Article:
Bisphenol A has been used in plastics for 50 years. It is pervasively found in breast milk, saliva, urine, amniotic fluid, and/or blood of 95% of Americans. The United States Food and Drug Administration (FDA) has failed to regulate BPA in consumer products, yet advises consumers to be cautious about exposure:
At this interim stage, FDA shares the perspective of the National Toxicology Program that recent studies provide reason for some concern about the potential effects of BPA on the brain, behavior, and prostate gland of fetuses, infants and children. FDA also recognizes substantial uncertainties with respect to the overall interpretation of these studies and their potential implications for human health effects of BPA exposure. These uncertainties relate to issues such as the routes of exposure employed, the lack of consistency among some of the measured endpoints or results between studies, the relevance of some animal models to human health, differences in the metabolism (and detoxification) of and responses to BPA both at different ages and in different species, and limited or absent dose response information for some studies…
In addition, FDA is supporting reasonable steps to reduce human exposure to BPA, including actions by industry and recommendations to consumers on food preparation. At this time, FDA is not recommending that families change the use of infant formula or foods, as the benefit of a stable source of good nutrition outweighs the potential risk of BPA exposure.
BPA is a hormone disrupting chemical that has been attributed to breast and prostrate cancer. Now Chinese researchers have discovered rather damning evidence BPA is linked to brain tumors.
Environmental Health News reports:
Exposure to bisphenol A may be a risk factor for a common type of brain tumor called meningioma, reports a study from China. This is the first study to suggest a link between brain cancer and the chemical, which is widely used in consumer products.
Those with the highest urine BPA levels were about 1.6 times more likely to be diagnosed with meningioma compared to those with lower concentrations.
Published in the International Journal of Clinical Oncology , researchers used brain scan or biopsy to confirm the presence of brain cancer. Other influential factors, such as BMI, hormone replacement therapy, and family history were considered.
The patients with higher concentrations of BPA in their urine – the three groups with greater than 0.53 ng/ml – were more likely to have the brain cancer compared to those with the lower concentrations – less than 0.53 ng/mL. Specifically, those with higher concentrations were 1.4 to 1.6 times more likely to be diagnosed than patients in the group with the lowest urine concentrations.
The results also support what other studies have shown. The personal factors of gender, BMI and use of HRT influence the risk of the disease. However, when considering the link with BPA, the personal factors did not alter the results.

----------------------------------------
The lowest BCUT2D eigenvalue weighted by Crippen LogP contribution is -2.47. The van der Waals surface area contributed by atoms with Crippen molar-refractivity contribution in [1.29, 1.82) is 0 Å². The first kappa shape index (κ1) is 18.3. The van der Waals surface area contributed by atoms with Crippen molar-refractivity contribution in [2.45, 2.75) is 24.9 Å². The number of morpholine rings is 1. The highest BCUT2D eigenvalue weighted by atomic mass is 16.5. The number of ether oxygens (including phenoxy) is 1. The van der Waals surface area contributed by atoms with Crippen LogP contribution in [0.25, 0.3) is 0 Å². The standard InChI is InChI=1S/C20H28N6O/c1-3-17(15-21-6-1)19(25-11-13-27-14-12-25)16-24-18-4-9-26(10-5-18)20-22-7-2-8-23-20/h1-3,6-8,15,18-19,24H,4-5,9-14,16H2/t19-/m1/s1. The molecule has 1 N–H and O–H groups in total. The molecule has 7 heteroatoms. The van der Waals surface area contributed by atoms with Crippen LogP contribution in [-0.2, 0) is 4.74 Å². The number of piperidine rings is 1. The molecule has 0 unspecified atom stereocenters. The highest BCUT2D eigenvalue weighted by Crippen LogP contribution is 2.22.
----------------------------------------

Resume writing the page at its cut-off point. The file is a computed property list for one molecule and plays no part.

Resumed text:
This positive association is certainly scary.
Although companies are responding to the publics concern about BPA by removing it from their cans and plastic bottles, the replacement chemicals may be just as dangerous to our health. Rodale explains:
According to the North American Metal Packaging Alliance, a trade group of can manufacturers, the most common replacement for BPA right now is polyvinyl chloride (PVC), otherwise known as vinyl, the same material used to make your bathroom shower curtain. PVC contains hormone-disrupting chemicals of its own, and it’s been linked to breast and liver cancers; the Environmental Protection Agency classifies it as a known human carcinogen.
Another alternative being studied is bisphenol S, or BPS, which is similar in structure to BPA and just as likely to interfere with your hormones.
And both chemicals are being used in cans advertised as “BPA free.” “‘BPA free’ doesn’t necessarily mean safe, any more than ‘natural’ means anything,” says Kelly.
Crickets Chirping at Food Company HQ
Kelly’s group led a campaign to get Campbell Soup to remove BPA from its cans, and after they collected 20,000 signatures on a petition, the company ultimately announced that it would. Similarly, Kroger, the country’s largest grocery store chain, announced that it would require canned-food manufacturers selling products in its stores to phase out BPA, and other large agribusinesses, including ConAgra, General Mills, and Heinz, have all announced that they’re either phasing out BPA or researching alternatives for use in their cans. But no one is saying what they’ll use instead, whether it will be cancer-causing vinyl, hormone-disrupting BPS, or yet another unknown, untested chemical.
It’s best to avoid canned food and plastic containers all together. If you can’t go fresh, turn to frozen food or those preserved in glass.
In my home, I admit to buying/using canned beans. I need to get back into the practice of soaking dried beans and give up the convenience of the can. I do only buy [amazon_link id=”B000GZW5OS” target=”_blank” ]Eden Foods[/amazon_link], since they are BPA free, but now I wonder what they are using as a replacement chemical.